DNA damage is a phenomenon in which DNA nucleotide sequences that occur during replication are permanently altered and cause changes in genetic characteristics. The situation is divided into: substituent, deletion and insertion exon skipping. DNA damage response (DDR) is a signal transduction pathway that detects DNA damage and replication stress and initiates an organized response to protect cells. Inducing DNA damage activates complex protein networks. Broadly speaking, sensor proteins recognize lesions and localize to DNA damage sites. These in turn activate and recruit transducer proteins to this site, thereby phosphorylating effector or mediator proteins that affect cellular activity. There are a variety of cellular responses to DDR activation. One of these is cell cycle arrest, allowing time for DNA repair to prevent genomic duplication or cell division in the presence of damaged DNA. In addition, DNA damage responses may induce cell death or cause cellular senescence through apoptosis.
Reasons about DNA damage
DNA stores the genetic information on which organisms depend for survival and reproduction, so maintaining the integrity of DNA molecules is critical to the cell. The external environment and the factors inside the organism often lead to damage or change of DNA molecules, and it is different from RNA and protein synthesis in cells. Generally, there is only one DNA in a prokaryotic cell, in eukaryotic diploid cells. There is only one pair of the same DNA. If the damage of DNA or the change of genetic information cannot be corrected, the body cells may affect their function or survival, and the germ cells may affect the offspring. Therefore, the ability of biological cells to repair DNA damage during evolution is important, and it is also where biological energy maintains genetic stability. The biological macromolecules that can be repaired in cells are only DNA, reflecting the importance of DNA to life. On the other hand, in biological evolution, mutations are a phenomenon that is ubiquitous and unified with heredity. Not all changes in DNA molecules can be repaired as they are, because they are mutated and evolved.
Factors affecting dna damage response
Every day, the DNA in our cells goes through tens of thousands of destruction events. If left unrepaired, this can damage the genome and even cause cell death. DDR contains at least 450 proteins that collectively recognize DNA damage, initiate repair where possible, or indicate that cells stop growing or even die in the event of severe DNA damage. There are two factors that affect DDR - the type of DNA damage and when it occurs in the cell cycle. There are multiple repair pathways to deal with specific types of DNA damage. Although some types of damage repair are relatively fast, complex DNA damage (such as two strand breaks in DNA double helices or damage that occurs during DNA replication) requires longer repair times. In this case, the pathway is activated to pause the cells to allow time for repair. These "cell cycle checkpoints that rely on DNA damage" ensure that cells do not enter the entire cell cycle due to damaged DNA. They also ensure that the most appropriate repair route is used. Thus, DNA repair and cell cycle checkpoint modulators are inherently interrelated in DDR processes. Human cells have evolved multiple ways to try and deal with all the different types of damage that DNA in our cells suffers. These are the DDR pathways. Under normal circumstances, there may be an optimal DDR path to deal with a particular type of damage. However, if this pathway is lost during cancer development, another DDR pathway may compensate to allow cancer cells to survive. This can represent the dependencies that can be exploited to provide potential new treatment opportunities.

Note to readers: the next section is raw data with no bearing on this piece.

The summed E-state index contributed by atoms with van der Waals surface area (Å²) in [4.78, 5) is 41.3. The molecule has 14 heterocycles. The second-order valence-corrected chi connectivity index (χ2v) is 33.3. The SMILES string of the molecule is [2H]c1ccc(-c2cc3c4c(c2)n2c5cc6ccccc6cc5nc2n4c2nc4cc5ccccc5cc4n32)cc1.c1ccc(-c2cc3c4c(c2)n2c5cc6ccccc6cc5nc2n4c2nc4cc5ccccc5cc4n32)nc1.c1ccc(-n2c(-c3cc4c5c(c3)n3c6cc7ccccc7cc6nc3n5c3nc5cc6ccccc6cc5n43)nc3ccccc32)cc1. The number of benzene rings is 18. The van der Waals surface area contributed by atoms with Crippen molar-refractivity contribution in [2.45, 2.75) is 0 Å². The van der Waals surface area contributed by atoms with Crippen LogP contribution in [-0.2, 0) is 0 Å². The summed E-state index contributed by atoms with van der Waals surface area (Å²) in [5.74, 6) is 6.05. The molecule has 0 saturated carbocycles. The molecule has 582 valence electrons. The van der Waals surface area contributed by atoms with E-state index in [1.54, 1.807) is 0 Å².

DNA damage signaling - RNF168 ubiquitin ligase
The cellular DNA double-strand break repair pathway has evolved to protect the integrity of the genome from the continuing threat of potentially harmful damage. Genetic mutations in genes that control this process result in failure to properly repair DNA damage, ultimately leading to developmental defects and cancer susceptibility. It has been reported that a patient with a previously undescribed syndrome, called RIDDLE syndrome (radio-sensitive, immunodeficiency, malformation and learning difficulties), lacks the ability to recruit 53BP1 to the DNA double-strand break site. As a result, cells derived from the patient exhibit hypersensitivity to ionizing radiation, abnormal cell cycle checkpoints, and impaired end junctions of the recombination switch region. Sequencing of TP53BP1 (Figure 1) and other genes known to modulate the formation of 53BP1 lesions induced by ionizing radiation in this patient failed to detect any mutations. Thus, these data indicate the presence of a DNA double-strand break repair protein that acts upstream of 53BP1 and contributes to the normal development of the human immune system.
Figure 1. Structure of the TP53BP1 protein.